Venetian plaster is a wall and ceiling finish consisting of plaster mixed with marble dust, applied with a spatula or trowel in thin, multiple layers, which are then burnished to create a smooth surface with the illusion of depth and texture. Venetian plaster techniques include marmorino, scagliola, and sgraffito. When left un-burnished, Venetian plaster has a matte finish that is rough and stone-like to the touch.
When applied correctly, Venetian plaster can be used to create a highly polished, rock-hard, marble-like finish. Venetian plaster is especially useful on surfaces where marble panels could not be installed easily, and on surfaces that would be too expensive to have carved from real marble such as columns, corbels, and curved walls.
Venetian plaster can be tinted, or colored using natural or synthetic colorants. The ability to tint Venetian plaster is especially helpful when a specific color of “marble” is desired, or when a color that does not exist naturally is wanted.
Marmorino Veneziano is a type of plaster or stucco. It is based on calcium oxide and used for interior and exterior wall decorations. Marmorino plaster can be finished via multiple techniques for a variety of matte, satin, and glossy final effects. It was used as far back as Roman times, but was made popular once more during the Renaissance 500 years ago in Venice.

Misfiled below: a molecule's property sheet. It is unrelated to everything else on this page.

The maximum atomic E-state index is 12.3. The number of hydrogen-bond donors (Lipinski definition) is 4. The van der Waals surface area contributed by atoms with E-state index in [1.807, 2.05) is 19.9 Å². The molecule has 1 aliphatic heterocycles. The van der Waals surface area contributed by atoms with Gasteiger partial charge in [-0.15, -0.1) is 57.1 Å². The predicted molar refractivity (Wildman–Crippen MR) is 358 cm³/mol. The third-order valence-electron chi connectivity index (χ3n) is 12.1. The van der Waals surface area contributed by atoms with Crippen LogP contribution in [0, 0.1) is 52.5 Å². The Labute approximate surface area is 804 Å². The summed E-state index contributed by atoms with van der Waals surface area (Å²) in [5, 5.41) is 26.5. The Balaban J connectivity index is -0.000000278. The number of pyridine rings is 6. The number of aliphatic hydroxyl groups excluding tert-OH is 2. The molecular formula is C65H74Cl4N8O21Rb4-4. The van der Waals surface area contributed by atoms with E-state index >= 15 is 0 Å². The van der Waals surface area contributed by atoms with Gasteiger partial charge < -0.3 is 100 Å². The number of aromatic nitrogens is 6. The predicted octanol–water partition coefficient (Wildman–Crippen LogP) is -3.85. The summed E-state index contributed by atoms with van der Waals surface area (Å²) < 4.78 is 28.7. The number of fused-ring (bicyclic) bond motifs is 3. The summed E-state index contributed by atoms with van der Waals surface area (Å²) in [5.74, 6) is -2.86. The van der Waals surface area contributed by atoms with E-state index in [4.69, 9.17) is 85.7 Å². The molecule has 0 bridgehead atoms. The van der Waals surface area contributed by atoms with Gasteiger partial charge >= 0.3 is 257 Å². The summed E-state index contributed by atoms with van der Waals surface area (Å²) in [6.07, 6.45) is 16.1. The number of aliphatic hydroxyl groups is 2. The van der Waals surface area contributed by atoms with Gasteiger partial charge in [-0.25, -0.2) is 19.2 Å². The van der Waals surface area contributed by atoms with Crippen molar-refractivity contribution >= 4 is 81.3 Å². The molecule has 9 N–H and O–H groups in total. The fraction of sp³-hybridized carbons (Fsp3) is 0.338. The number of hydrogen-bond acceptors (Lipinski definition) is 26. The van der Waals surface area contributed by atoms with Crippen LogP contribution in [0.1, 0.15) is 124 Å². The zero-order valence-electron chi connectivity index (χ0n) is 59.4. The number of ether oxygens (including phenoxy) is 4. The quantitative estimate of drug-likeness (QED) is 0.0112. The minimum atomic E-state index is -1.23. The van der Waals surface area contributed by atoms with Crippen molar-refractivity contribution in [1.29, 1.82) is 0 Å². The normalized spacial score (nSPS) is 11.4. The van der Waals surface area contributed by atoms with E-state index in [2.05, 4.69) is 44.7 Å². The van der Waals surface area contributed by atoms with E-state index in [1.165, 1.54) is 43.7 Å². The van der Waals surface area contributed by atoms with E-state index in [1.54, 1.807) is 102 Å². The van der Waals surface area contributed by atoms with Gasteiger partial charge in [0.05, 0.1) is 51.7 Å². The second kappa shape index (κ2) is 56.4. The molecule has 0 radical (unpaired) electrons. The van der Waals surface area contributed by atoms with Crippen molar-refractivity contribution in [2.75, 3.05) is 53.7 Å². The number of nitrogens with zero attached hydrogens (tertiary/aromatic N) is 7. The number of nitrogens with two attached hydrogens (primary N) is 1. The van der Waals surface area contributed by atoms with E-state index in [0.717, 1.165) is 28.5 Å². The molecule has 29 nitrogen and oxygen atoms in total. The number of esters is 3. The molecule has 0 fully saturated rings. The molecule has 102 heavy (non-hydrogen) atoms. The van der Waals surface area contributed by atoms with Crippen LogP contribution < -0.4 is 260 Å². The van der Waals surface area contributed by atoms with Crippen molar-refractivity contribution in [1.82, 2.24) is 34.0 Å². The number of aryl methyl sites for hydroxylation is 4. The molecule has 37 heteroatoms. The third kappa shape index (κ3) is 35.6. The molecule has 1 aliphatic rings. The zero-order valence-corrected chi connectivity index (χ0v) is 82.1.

Marmorino is made from crushed marble and lime putty, which can be tinted to give a wide range of colors. This can then be applied to make many textures, from polished marble to natural stone effects. Widely used in Italy, its appeal has spread through North America especially, but now worldwide. Because of the hours of workmanship, the pricing places it in the high-end market. However, many examples can be seen in public buildings, bars, restaurants, etc.
Its waterproofing and antibacterial qualities as well as visual effects have also made it very desirable for luxury bathrooms, honeymoon bedrooms and other wet areas. Not confined to interior use, it can be seen on the exterior of many buildings to great effect.